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    The E-brake cable that I got from SI is not a Studebaker item. It is close but a lot of it is different than the stock part although it looks like it will work. It's like the wheel cylinders that I am using. Something off of a brand X and in a plain box with the part # changed and the old number inked out so you cant read it. I could have done the same thing with the brake shoes and wheel cylinders . Paid rockauto the $30-40 and removed the numbers for my own and marked them up 300% but that's not who I am.

  33. #33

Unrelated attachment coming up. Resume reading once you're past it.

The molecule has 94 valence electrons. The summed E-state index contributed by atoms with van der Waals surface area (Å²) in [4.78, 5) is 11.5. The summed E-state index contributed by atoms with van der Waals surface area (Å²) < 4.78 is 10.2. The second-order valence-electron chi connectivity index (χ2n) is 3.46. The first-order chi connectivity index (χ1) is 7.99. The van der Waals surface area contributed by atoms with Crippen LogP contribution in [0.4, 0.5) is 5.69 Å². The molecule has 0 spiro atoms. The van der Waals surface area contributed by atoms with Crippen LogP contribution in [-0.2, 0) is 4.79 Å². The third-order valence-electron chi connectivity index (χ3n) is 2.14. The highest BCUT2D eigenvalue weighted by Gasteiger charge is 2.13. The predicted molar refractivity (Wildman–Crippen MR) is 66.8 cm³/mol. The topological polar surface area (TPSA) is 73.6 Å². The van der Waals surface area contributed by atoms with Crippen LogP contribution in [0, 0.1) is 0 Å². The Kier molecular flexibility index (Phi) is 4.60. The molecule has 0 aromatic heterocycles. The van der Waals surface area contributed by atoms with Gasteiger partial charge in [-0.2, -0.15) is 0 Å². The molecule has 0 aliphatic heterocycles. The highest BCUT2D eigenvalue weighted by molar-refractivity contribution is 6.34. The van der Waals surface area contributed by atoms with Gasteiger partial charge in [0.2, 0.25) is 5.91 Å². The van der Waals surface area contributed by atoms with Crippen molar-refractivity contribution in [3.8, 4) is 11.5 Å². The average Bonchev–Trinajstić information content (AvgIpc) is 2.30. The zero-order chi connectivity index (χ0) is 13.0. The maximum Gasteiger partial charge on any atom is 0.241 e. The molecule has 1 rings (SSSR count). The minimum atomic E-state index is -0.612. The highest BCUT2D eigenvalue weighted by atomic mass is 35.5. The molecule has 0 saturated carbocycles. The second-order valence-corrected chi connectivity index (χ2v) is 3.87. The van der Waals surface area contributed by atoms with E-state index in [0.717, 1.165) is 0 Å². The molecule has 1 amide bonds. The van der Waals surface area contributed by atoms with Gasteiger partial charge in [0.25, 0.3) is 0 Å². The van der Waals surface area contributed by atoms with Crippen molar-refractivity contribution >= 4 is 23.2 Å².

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    Yes the brake cables are reproduced items, but do fit and work as delivered. One note of caution, though, make sure the braided wire in the cable matches the size on the car-or at least is close. My first ones were way smaller, and the ends pulled off on first use, and the end fitting into the handbrake cable housing was too small. They exchanged for new ones, which were the right size and work well. There are only so many NOS items. I didn't need to modify or work around any other issues, so they were not "universal" items, just made to order and size, so they fit. To price them correctly, you need to measure and get a quote from a company making new units, based on that price the replacements are reasonably priced. The wheel cylinders were exactly the same as the ones being replaced, required no drilling, or plates to mount and use. Yes they were "too" expensive for what they were, but were worth the lack of effort. Unfortunately, they were a repackaged product, and thus carried no useful numbers to cross reference, but I would expect that, since they are sourcing and selling them. I have hundreds of hours invested in sourcing some things to save some money, but, getting too old to do that on everything, each day is worth something to me also. Rear brake drums being a costly and time consuming example. I eventually found some costing 20% of the vendors price, and they work-but the hours spent may not be worth the price difference.